By Sheryl Van der Leun
Sunday, September 7, 2003; Page B03
LAGUNA BEACH, Calif.
This past summer, I almost lost my husband, the man I love desperately. Not in a car crash. Not to SARS. Not to another woman, and no, not even to golf.
Tragically, I almost lost him to digital photography. I was just this side of becoming a digi-widow. Day after day, night after night, the camera was his de facto companion. He'd be out at all hours, his Nikon Coolpix 5000 strapped around his neck, lens cap dangling, hand intimately caressing the case, thumb ever-quivering above the shutter button.
In the old days, when it was just film, it was never this bad. Back then, he would take pictures like a "normal" person. A roll here. A roll there. But once he started dipping into pixels, well, it was like Fast Times at Digital High.
At first, it seemed like a cheap fix. Virtually limitless exposures. The end of trips to that expensive print lab. But soon the costs mounted. To support his growing habit, he bought a new printer, professional-quality photo paper, extra rechargeable batteries and then, the Holy Grail of media storage devices, a 1-gigabyte compact flash memory card. Enough for weeks and weeks of clicking away.
And click away he did. He amassed literally tens of thousands of images. He took photos of anything and everything -- animal, vegetable and mineral. People, places and things. (Many of them quite brilliant, I might add.) What was it like, living with the digitally obsessed?
I never knew when I might be blinded by a flash.
"No, dear, I wasn't shooting you, it was the exquisite texture of the drops against the porcelain in the shower stall that caught my eye."
Leaving the house, he'd catch the reflection on the doorknob.
"Oh, that leaf. The inherent beauty, the absolute perfection."
"Wait, don't get in the car yet. The juxtaposition of the antenna against the garage door -- it's fantastic."
Click. Click. Click.
The Coolpix went everywhere: on errands, on walks, to my son's school, to the grocery store, even to dinner at restaurants -- nothing was off limits. It got so bad that I carried a book wherever we went, since I never knew when he'd flip open his LCD monitor to review his latest cache. Every other year, I couldn't wait for our summer vacation. This year, I dreaded it.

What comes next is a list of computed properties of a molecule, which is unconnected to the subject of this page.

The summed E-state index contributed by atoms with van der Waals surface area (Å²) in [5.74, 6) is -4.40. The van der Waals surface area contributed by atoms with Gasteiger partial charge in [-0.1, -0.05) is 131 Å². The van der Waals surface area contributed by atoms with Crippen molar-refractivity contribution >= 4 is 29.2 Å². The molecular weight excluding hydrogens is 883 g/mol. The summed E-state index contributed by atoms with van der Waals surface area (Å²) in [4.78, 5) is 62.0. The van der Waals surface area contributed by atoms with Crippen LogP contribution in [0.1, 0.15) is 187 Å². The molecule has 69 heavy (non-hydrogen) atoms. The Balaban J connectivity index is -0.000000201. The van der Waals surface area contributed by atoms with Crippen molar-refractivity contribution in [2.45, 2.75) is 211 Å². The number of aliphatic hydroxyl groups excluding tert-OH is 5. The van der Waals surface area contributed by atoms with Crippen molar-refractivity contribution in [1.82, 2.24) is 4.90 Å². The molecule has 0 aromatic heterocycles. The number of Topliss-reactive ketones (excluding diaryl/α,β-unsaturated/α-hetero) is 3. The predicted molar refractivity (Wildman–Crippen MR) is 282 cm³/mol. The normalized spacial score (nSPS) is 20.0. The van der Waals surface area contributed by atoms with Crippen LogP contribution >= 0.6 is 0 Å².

When he wasn't snapping pictures, he was uploading them. When he wasn't uploading, he was editing. When he wasn't editing, he was enhancing. He became a devotee of Photoshop. And Photoshop became his mistress.
Sometimes he'd take his first image of the day before he'd even had a cup of coffee. Often, the camera was the last thing he touched at night. I'd beg him to come to bed and he would say, "Just as soon as I've finished this one last shot." He'd eventually stumble in, long after I'd cried myself to sleep.
I knew he had truly crossed the line between passion and obsession when he started taking shots inside movie theaters, clicking away at the screen. And then checking out the results during the movie, oblivious to the spectacle of the LCD monitor's bluish glow. I'd slink down in my seat, sure that at any moment he'd be pelted with popcorn, the target of moviegoers trying to reclaim the dark.
Oh, I tried not to let on that I was anything less than enthusiastically supportive of his new love. But my wifely indignation flared, I confess, when we found ourselves in the midst of the proverbial bevy of babes at the beach on the Fourth of July, and he clicked away with admirable consistency, practically knocking me aside at one point to get a better "angle." At least I didn't toss the camera into the ocean. (I tried, but he was too quick for me.) To my dismay, the obsession only grew. He started hanging out with a rowdy crowd -- online, that is. His new friends -- he found more than 50,000 of them on Fotolog.net -- shared his passion for digital images. We were drifting further and further apart.
I knew we needed help. But I didn't know where to turn. I wished there were a 12-step program for digiholics. Why shouldn't there be? There's one for just about everything else. Desperate, I called one of my husband's closest friends, who agreed to intervene. He confronted my husband -- who admitted he was powerless to control his obsession -- and not so gently shoved him on the road to recovery.
But I knew that it wasn't going to be that simple. I had seen the gleam in my husband's eye. So I did what any smart woman would do to save her marriage: I fought back. I went shopping and bought my own digital camera. Plus, I signed up online for not one but two Fotologs -- upgraded "Gold Camera Patron" accounts at that. Let my husband take out his Coolpix, and I'll match him frame for frame.
And wouldn't you know it? As soon as I got involved in digital imaging, he lost interest almost immediately. So now I'll be able to spend a lot more time with him -- if I can just catch him between the blogs that he's now posting every day.
Sheryl Van der Leun, who works on the media relations staff of the California-based Motorcycle Industry Council, says she writes because it's cheaper than therapy.